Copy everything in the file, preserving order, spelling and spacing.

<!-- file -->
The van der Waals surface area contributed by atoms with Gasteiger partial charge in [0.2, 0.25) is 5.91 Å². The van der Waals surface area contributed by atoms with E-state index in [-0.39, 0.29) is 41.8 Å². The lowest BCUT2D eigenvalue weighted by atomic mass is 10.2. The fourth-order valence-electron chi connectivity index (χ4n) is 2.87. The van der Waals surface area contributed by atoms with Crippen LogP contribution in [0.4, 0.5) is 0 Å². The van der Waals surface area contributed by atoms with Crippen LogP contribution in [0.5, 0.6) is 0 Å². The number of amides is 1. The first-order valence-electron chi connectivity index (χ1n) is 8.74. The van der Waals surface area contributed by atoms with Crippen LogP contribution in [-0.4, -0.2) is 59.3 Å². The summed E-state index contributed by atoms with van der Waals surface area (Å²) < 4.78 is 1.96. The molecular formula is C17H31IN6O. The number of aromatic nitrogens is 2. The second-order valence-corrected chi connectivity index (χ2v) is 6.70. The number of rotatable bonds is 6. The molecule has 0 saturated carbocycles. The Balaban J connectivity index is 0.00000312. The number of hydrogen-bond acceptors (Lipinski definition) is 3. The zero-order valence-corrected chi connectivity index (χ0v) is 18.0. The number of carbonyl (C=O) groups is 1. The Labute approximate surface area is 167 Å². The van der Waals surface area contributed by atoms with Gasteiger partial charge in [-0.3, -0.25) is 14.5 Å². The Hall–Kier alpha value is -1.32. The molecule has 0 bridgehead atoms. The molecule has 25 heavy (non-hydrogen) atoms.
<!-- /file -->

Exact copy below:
The van der Waals surface area contributed by atoms with Gasteiger partial charge in [0.2, 0.25) is 5.91 Å². The van der Waals surface area contributed by atoms with E-state index in [-0.39, 0.29) is 41.8 Å². The lowest BCUT2D eigenvalue weighted by atomic mass is 10.2. The fourth-order valence-electron chi connectivity index (χ4n) is 2.87. The van der Waals surface area contributed by atoms with Crippen LogP contribution in [0.4, 0.5) is 0 Å². The van der Waals surface area contributed by atoms with Crippen LogP contribution in [0.5, 0.6) is 0 Å². The number of amides is 1. The first-order valence-electron chi connectivity index (χ1n) is 8.74. The van der Waals surface area contributed by atoms with Crippen LogP contribution in [-0.4, -0.2) is 59.3 Å². The summed E-state index contributed by atoms with van der Waals surface area (Å²) < 4.78 is 1.96. The molecular formula is C17H31IN6O. The number of aromatic nitrogens is 2. The second-order valence-corrected chi connectivity index (χ2v) is 6.70. The number of rotatable bonds is 6. The molecule has 0 saturated carbocycles. The Balaban J connectivity index is 0.00000312. The number of hydrogen-bond acceptors (Lipinski definition) is 3. The zero-order valence-corrected chi connectivity index (χ0v) is 18.0. The number of carbonyl (C=O) groups is 1. The Labute approximate surface area is 167 Å². The van der Waals surface area contributed by atoms with Gasteiger partial charge in [-0.3, -0.25) is 14.5 Å². The Hall–Kier alpha value is -1.32. The molecule has 0 bridgehead atoms. The molecule has 25 heavy (non-hydrogen) atoms.